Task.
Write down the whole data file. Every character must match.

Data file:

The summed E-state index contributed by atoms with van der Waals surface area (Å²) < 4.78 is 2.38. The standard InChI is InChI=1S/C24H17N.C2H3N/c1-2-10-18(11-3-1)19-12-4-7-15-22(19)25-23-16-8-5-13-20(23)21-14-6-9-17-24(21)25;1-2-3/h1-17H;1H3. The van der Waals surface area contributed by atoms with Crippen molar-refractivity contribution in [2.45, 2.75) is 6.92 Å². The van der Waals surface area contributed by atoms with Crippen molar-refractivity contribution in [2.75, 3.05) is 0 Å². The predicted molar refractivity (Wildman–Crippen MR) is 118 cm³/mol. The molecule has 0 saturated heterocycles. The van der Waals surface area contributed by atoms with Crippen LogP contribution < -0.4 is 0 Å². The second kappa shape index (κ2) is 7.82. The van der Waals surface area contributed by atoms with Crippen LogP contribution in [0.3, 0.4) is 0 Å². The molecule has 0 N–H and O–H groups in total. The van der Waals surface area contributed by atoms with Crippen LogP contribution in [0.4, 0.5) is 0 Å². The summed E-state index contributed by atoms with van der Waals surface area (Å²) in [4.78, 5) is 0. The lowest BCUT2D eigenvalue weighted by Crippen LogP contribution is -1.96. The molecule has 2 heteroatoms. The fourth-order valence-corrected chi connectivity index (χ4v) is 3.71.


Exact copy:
The summed E-state index contributed by atoms with van der Waals surface area (Å²) < 4.78 is 2.38. The standard InChI is InChI=1S/C24H17N.C2H3N/c1-2-10-18(11-3-1)19-12-4-7-15-22(19)25-23-16-8-5-13-20(23)21-14-6-9-17-24(21)25;1-2-3/h1-17H;1H3. The van der Waals surface area contributed by atoms with Crippen molar-refractivity contribution in [2.45, 2.75) is 6.92 Å². The van der Waals surface area contributed by atoms with Crippen molar-refractivity contribution in [2.75, 3.05) is 0 Å². The predicted molar refractivity (Wildman–Crippen MR) is 118 cm³/mol. The molecule has 0 saturated heterocycles. The van der Waals surface area contributed by atoms with Crippen LogP contribution < -0.4 is 0 Å². The second kappa shape index (κ2) is 7.82. The van der Waals surface area contributed by atoms with Crippen LogP contribution in [0.3, 0.4) is 0 Å². The molecule has 0 N–H and O–H groups in total. The van der Waals surface area contributed by atoms with Crippen LogP contribution in [0.4, 0.5) is 0 Å². The summed E-state index contributed by atoms with van der Waals surface area (Å²) in [4.78, 5) is 0. The lowest BCUT2D eigenvalue weighted by Crippen LogP contribution is -1.96. The molecule has 2 heteroatoms. The fourth-order valence-corrected chi connectivity index (χ4v) is 3.71.